As Aviation Changes, So Does the Hobby
Matt’s interest in aviation has evolved over the years, from simply reading and writing down tail numbers in the beginning to more photographic work and travel these days. â€œI actually quite like just watching the airplanes come and go, and taking some nice photos, without worrying too much about what the tail numbers are. And over the last few years, I’ve made more effort to travel on many different types of airplanes whilst I can. In my younger days, I didnâ€™t always appreciate the significance of some aircraft. I never made the effort to fly on some types, and that is one regret I have from my many years in this hobbyâ€.
For example, earlier this year Matt took a trip on an organized aviation tour to Minsk in the former Soviet state of Belarus. This gave him a final chance to fly on some Russian-built airliners that he had never been on before. The Tupolev TU-154 in particular is being withdrawn from service in less than a year and it was pretty much a last chance to experience the Soviet equivalent of the Boeing 727. â€œThe thing is that these jets used to fly into Manchester all the time when I was in my youth, operating for several Eastern European charter airlines, and I never thought ‘I really ought to get a trip on one of those’. But at least now I have, and so that is one thing I wonâ€™t regret.â€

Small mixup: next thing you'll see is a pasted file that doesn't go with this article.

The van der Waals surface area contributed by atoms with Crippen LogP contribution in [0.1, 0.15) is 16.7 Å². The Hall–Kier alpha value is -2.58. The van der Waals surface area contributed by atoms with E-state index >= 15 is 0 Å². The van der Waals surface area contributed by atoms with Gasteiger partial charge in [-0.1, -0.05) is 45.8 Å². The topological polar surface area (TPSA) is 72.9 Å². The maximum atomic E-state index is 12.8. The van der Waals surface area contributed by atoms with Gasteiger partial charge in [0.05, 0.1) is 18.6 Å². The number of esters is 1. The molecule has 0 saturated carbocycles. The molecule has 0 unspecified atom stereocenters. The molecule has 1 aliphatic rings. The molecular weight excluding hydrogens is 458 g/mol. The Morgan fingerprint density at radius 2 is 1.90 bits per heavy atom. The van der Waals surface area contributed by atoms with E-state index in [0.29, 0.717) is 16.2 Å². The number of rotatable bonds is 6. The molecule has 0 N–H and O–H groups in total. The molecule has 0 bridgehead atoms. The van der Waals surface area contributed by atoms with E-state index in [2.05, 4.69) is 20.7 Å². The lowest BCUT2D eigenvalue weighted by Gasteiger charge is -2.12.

Matt feels that while the â€œnumber crunchersâ€ have it better then ever with the sheer volume of airplanes in service today, for the purer enthusiast, the aviation world offers less than it used to. â€œMy approach to the hobby has evolved over the years, and that has a lot to do with the way aviation itself has changed. When I started, there was a far more diverse range of both airplanes and airlines in existence. Any major airport was a fascinating and colorful place to visit. But most of the classic aircraft from my formative years have been withdrawn â€“ the Boeing 707s, Douglas DC-8s, BAC 1-11s and Vickers VC-10s are now just fond memories. No piston engine airliners fly any longer. All the charismatic smoky, noisy jets have almost completely gone. Smaller airlines have been endlessly subsumed into ever-larger majors, and everything we see at a big airport seems to be a Boeing or Airbus model with ‘airline.com’ painted on the side. It certainly isnâ€™t what it used to be.â€